eMEMBERSHIP  LOGIN

Cellular Aging Linked to Heart Attack & Early Death

Posted on March 9, 2012, 6 a.m. in Cardio-Vascular DNA repair

Telomeres are sections of DNA that cap the ends of chromosomes, protecting them from damage and the loss of cell functions associated with aging.  Shorter telomeres are thought to be an indicator of faster aging. Borge Nordestgaard, from the University of Copenhagen (Denmark), and colleagues completed a study involving 19,838 Danish men and women, enrolled in the Copenhagen City Heart Study and the Copenhagen General Population Study. Following the subjects for 19 years, the researchers found that short telomeres increase the risk of heart attack by 50%, and the risk of early death by 25%. The team urges further studies to uncover the actual molecular mechanism by which short telomere length causes these correlations, and urges physicians to conduct blood tests to establish their patients’ telomere length and thereby cellular wear and tear.

View news source…

Maren Weischer, Stig E. Bojesen, Richard M. Cawthon, Jacob J. Freiberg, Anne Tybaerg-Hansen,  Borge G. Nordestgaard. “Short Telomere Length, Myocardial Infarction, Ischemic Heart Disease, and Early Death.”  Arterioscler Thromb Vasc Biol. 2012;32:822-829.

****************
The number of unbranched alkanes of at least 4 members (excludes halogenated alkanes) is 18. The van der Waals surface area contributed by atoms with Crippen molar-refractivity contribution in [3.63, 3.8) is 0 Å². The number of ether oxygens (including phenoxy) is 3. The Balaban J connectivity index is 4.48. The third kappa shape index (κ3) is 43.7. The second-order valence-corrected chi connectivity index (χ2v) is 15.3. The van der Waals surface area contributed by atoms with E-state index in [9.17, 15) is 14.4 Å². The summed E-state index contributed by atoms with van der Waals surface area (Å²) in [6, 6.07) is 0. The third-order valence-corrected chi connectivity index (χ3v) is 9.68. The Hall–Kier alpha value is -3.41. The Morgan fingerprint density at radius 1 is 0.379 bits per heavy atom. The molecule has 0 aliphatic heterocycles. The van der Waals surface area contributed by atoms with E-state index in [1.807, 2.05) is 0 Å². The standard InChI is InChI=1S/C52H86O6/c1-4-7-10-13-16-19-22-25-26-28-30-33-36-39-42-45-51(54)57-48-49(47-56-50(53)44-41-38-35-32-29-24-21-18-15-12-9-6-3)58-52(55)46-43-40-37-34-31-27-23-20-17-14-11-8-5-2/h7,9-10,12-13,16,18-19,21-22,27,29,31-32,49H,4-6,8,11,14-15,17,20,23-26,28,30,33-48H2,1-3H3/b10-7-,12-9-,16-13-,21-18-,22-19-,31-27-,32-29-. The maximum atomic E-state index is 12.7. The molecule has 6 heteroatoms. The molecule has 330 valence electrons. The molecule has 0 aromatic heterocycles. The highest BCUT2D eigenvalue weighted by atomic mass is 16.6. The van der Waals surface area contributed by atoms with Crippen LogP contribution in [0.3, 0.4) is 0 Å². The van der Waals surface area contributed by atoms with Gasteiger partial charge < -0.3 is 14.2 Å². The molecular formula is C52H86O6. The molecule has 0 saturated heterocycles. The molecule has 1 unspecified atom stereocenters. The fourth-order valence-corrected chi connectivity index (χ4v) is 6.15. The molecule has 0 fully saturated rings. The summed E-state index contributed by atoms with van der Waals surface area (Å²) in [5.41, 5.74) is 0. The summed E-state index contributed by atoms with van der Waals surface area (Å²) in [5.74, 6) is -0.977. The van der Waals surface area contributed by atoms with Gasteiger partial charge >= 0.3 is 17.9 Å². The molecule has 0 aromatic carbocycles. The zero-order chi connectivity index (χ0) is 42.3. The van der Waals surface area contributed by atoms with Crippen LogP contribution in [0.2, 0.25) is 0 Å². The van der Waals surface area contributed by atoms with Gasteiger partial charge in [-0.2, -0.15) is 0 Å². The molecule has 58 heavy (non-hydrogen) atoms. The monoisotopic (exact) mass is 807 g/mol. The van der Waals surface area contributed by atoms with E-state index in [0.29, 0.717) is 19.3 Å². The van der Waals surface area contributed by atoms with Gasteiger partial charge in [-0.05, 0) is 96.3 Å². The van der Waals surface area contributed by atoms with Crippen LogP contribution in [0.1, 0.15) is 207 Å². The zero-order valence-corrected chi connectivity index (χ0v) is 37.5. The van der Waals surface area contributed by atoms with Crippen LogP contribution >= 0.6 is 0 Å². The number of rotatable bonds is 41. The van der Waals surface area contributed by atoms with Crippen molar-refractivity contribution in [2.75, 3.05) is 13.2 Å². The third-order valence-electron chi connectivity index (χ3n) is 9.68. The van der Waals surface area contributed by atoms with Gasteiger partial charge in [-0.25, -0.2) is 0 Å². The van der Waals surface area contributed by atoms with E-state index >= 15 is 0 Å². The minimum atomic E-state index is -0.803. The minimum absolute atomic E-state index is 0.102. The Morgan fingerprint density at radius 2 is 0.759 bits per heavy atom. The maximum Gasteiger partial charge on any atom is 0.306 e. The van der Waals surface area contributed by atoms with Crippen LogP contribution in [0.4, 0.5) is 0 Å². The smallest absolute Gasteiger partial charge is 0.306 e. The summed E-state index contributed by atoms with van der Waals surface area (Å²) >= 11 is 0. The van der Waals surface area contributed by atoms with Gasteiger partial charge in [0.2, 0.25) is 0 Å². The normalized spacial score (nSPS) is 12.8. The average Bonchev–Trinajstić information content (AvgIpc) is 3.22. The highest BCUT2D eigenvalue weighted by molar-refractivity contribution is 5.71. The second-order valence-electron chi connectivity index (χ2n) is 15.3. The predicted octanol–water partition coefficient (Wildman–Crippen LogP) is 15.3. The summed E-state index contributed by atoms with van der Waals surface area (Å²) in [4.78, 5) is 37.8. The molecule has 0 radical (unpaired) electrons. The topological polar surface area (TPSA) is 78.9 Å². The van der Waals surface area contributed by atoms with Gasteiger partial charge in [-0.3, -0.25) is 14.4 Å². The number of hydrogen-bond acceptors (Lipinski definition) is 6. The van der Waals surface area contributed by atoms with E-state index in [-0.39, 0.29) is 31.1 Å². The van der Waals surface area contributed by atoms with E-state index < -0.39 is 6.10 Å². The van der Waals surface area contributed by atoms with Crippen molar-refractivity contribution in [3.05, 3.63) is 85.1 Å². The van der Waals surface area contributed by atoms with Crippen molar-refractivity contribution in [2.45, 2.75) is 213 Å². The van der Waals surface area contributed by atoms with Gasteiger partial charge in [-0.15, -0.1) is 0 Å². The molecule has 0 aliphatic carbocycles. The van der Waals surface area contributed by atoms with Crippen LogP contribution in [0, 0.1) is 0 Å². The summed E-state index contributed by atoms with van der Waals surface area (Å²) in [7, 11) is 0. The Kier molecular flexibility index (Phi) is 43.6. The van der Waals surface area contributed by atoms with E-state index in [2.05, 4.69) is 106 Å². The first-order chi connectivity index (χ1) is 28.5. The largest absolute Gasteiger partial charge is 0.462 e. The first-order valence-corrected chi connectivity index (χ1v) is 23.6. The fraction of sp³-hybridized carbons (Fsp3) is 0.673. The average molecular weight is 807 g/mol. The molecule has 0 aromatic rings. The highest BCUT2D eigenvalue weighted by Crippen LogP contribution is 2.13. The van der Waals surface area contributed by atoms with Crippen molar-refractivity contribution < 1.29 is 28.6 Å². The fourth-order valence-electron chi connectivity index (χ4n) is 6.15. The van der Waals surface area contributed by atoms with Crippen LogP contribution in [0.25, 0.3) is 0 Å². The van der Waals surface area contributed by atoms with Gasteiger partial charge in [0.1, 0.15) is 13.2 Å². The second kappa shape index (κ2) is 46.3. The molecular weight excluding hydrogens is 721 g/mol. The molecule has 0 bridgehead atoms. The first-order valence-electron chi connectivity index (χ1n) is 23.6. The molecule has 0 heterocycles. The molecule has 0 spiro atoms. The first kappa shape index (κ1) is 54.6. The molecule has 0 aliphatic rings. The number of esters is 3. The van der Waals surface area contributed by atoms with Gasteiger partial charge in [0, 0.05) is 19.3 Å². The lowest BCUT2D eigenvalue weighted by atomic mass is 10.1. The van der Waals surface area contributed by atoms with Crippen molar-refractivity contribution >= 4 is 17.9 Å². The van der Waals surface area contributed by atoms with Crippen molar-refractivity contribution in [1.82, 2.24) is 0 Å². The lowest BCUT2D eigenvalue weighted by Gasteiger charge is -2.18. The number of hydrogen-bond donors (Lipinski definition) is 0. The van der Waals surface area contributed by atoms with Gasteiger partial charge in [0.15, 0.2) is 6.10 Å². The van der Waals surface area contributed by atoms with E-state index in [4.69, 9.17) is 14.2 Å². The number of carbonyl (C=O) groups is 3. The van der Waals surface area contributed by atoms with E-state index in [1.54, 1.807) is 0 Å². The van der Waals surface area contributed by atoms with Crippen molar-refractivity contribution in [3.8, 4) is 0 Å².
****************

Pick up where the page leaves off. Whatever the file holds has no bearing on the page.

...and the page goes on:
Health Headlines MORE »

A daily dose of aspirin may significantly reduce the risk of developing – and perhaps dying from – bowel, stomach and esophageal cancer.
Perinatal exposure to bisphenol A may raise a person’s risks of developing food intolerance later in life.
We’ve heard of the power of music; Northwestern Univ. team suggests of “the music of power.”
Consuming a whey protein drink before breakfast may help to manage erratic glucose levels associated with type 2 diabetes.
Absorption of lutein – a key carotenoid for eye health, is enhanced by consuming olive or coconut oil.
Adopt three lifestyle behaviors to help buffer stress-related cellular aging.
In countries with low selenium consumption, lentils may be an affordable and accessible food to supplement the mineral.
Dietary supplementation of fish oil may improve memory function and reduce the incidence of cognitive decline.
Daily supplementation of Vitamin C may help to reduce the incidence of the common cold, in people with low-to-adequate blood levels of the vitamin.
Dietary supplementation of resveratrol may enhance memory performance, among older men and women.